But as it turned out, both sides were wrong. While there was a small uptick in purchases immediately following legalization attributed to law-abiding Canadian trying the drug for the first time or for the first time in a long time, the feared (and hoped for) deluge of new users never came.

The latest figures from Statistics Canada show that cannabis use has been relatively static, with a few heavy users responsible for most of the consumption. 

And while legal pot shop assiduously check IDs to make sure patrons are of legal age, the continued existence of a huge and thriving black market means younger buyers can get all they want from illegal dealers who, in Ontario for example, still control something like 80 per cent of the market.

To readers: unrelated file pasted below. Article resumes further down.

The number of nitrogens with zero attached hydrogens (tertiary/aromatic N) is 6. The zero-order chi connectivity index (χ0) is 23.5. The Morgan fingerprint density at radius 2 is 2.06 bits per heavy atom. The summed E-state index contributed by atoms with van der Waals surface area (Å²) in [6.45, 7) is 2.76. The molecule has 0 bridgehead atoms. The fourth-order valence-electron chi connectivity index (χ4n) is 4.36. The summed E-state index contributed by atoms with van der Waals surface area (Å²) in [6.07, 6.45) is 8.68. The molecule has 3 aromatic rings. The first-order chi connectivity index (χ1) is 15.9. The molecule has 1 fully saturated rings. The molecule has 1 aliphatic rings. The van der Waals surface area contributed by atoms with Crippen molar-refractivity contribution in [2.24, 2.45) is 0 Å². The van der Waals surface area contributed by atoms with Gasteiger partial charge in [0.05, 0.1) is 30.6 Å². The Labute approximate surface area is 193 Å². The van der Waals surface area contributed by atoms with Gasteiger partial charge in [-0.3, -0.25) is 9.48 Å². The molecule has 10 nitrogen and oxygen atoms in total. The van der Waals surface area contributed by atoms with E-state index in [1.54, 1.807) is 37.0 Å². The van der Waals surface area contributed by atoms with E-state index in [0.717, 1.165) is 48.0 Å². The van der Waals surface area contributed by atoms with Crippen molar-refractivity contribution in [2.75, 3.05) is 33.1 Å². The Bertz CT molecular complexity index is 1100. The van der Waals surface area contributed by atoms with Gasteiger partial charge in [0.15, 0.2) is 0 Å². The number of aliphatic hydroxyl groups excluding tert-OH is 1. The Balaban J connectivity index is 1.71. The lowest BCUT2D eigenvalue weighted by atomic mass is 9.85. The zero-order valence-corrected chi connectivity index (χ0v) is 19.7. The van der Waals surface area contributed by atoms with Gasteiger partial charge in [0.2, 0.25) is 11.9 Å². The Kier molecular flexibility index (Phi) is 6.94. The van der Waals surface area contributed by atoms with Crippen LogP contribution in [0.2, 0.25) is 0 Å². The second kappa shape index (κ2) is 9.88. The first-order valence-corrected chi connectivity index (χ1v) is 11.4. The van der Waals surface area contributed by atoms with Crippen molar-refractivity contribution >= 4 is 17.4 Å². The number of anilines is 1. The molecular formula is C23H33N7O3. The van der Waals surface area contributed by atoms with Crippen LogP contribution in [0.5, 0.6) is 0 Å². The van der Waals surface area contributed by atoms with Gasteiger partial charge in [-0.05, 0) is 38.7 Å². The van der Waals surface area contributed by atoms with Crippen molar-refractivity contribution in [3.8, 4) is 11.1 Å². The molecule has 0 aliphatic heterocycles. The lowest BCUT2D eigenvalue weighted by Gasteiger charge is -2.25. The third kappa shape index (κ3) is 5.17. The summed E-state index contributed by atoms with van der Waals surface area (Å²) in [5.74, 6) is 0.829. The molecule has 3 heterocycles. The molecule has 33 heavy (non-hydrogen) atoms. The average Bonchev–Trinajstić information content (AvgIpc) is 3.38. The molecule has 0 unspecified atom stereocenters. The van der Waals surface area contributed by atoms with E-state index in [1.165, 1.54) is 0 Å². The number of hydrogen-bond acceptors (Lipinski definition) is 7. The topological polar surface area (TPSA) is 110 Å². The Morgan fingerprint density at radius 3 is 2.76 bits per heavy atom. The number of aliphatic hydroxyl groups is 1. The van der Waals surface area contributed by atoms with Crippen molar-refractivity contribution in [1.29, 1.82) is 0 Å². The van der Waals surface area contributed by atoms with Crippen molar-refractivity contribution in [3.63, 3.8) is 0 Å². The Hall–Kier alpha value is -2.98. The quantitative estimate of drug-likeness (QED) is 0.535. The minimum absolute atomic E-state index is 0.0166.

Helping the illegal market flourish

In that province, if the government had actually been trying to help the illicit market flourish, it would have been hard to do a better job.

"If we had one store for every 10,000 people, which is the rule of thumb, in Ontario we would have something like 1,500 stores and we only have 24," said cannabis business analyst Chris Damas, on the phone from his home in Barrie, Ont., about 100 kilometres north of Toronto. He says there is no shortage of illegal suppliers to fill that gap.

"Here in Barrie, which has a lively drug culture, [with a population of] 150,000 people, there's no store," said Damas, who writes the BCMI Cannabis Report. "So why would they want to drive to downtown Toronto to get some marijuana that was legal?"